• Back in the early part of the 20th century, my rural Kentucky grandmother grew sunflowers for chicken feed.

    Do small farmers and homesteaders actually spend $715 for chicken feed?

    • Steve my grandmother also fed her chicken before Purina. She fed them all the free-range goodies they could catch (rodents included) plus scratch grains like you mentioned. In wintertime she fed them scratch PLUS ground field peas in a 25% peas and 75% scratch ground and moistened mixture and even sprouted trays of wheat for them. She said they needed fresh grass all year.

      Her garden compost piles steamed all winter in Colorado and the chickens would come running to see what Grandmother iron raked out of that compost pile today. Fresh bugs and everything.

      Thus while most other chicken houses were almost zero egg production in the wintertime she had eggs at premium prices. Chickens NEED Protein to make those Protein Packed Eggs.

      There is a LOT of thinking to keep farm animals well fed and healthy.

  • Did anyone mention that the eggshells should be returned to the chickens to keep their calcium levels up? For us the shells are part of the compost scraps that the hens have access too. We also make sure to turn the compost piles regularly so the hens can get to the worms and larvae. Young chicks are also easy to train with mealworms, training them to come when you call makes nightly lock-up (or any other time) much quicker and easier.

  • I supplement with wild forage, garden weeds and extras from the garden(kale and zucchini are great for this. heavily in the warm months(live in upper midwest). We supplement with household food scraps for the rest of the year. Sometimes I intentionally cook extra beans to give to the chickens if we haven’t had much extra. I have teens right now so there isn’t a lot of leftovers about to go weird in the back of the fridge for the chicken to eat.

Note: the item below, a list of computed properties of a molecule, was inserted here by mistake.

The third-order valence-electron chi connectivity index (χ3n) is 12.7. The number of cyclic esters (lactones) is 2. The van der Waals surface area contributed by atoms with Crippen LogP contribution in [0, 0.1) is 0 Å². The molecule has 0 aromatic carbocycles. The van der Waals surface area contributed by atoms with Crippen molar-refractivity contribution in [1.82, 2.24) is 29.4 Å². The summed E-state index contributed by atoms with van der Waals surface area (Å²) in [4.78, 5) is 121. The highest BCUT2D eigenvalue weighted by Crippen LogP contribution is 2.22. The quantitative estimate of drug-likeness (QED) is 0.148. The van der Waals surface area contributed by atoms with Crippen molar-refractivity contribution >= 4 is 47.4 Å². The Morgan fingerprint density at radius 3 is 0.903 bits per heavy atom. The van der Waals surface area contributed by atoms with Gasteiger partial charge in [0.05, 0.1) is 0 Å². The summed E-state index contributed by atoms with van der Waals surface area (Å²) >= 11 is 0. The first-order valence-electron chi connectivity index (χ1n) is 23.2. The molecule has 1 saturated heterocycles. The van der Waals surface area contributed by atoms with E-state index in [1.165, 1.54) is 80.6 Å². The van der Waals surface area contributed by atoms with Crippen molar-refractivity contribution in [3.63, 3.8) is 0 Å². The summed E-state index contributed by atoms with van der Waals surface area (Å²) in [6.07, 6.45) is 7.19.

• During trapping and hunting season we give our birds raw beaver and deer carcasses to peck at. They love it. Sometimes we boil it if they get to frozen for them to peck at.

  • I’ve seen a lot of comments on YouTube channels about backyard flock deaths in the absence of bird flu with the possibility of bad feed. It scares me to death that I could poison my new pullets!

  • My chickens like to eat scrub lizards that live in my backyard. I watched one of my chickens chase a low flying butterfly all over the place. The second that butterfly landed on a plant….bye, bye butterfly.

  • I would like to add some cautions for those considering free range chickens.
    Your predation loss will be higher than confined birds. Everything from hawks to random dogs will take your hens. Lost a bunch on year to some local dogs that were very sneaky. The chickens ranged so far from the house we would hear the squawking and by the time we got there the dog(s) and bird were gone. Only figured out where they had come from after the people moved and the predation ceased.
    You will need to fence in your garden if you don’t fence in your chickens. They will eat everything before you can. Free ranging chickens will also eradicate any nearby wild forage that you can eat. So no morels, mushrooms, ramps for you the chicks get it all.

  • We did alot of the above when I was a kid. Yes, the more range the better, especially a wide variety of terrain.. We also supplemented with oyster shells as well as left alot of small plywood and 2×4’s and other items laying around. Every once in a while we would flip the wood over to a new spot, exposing lots of worms and bugs… happy chickens… and yes, most animals are easily trained with food at specific times and places as well as noises, Pavlov at work…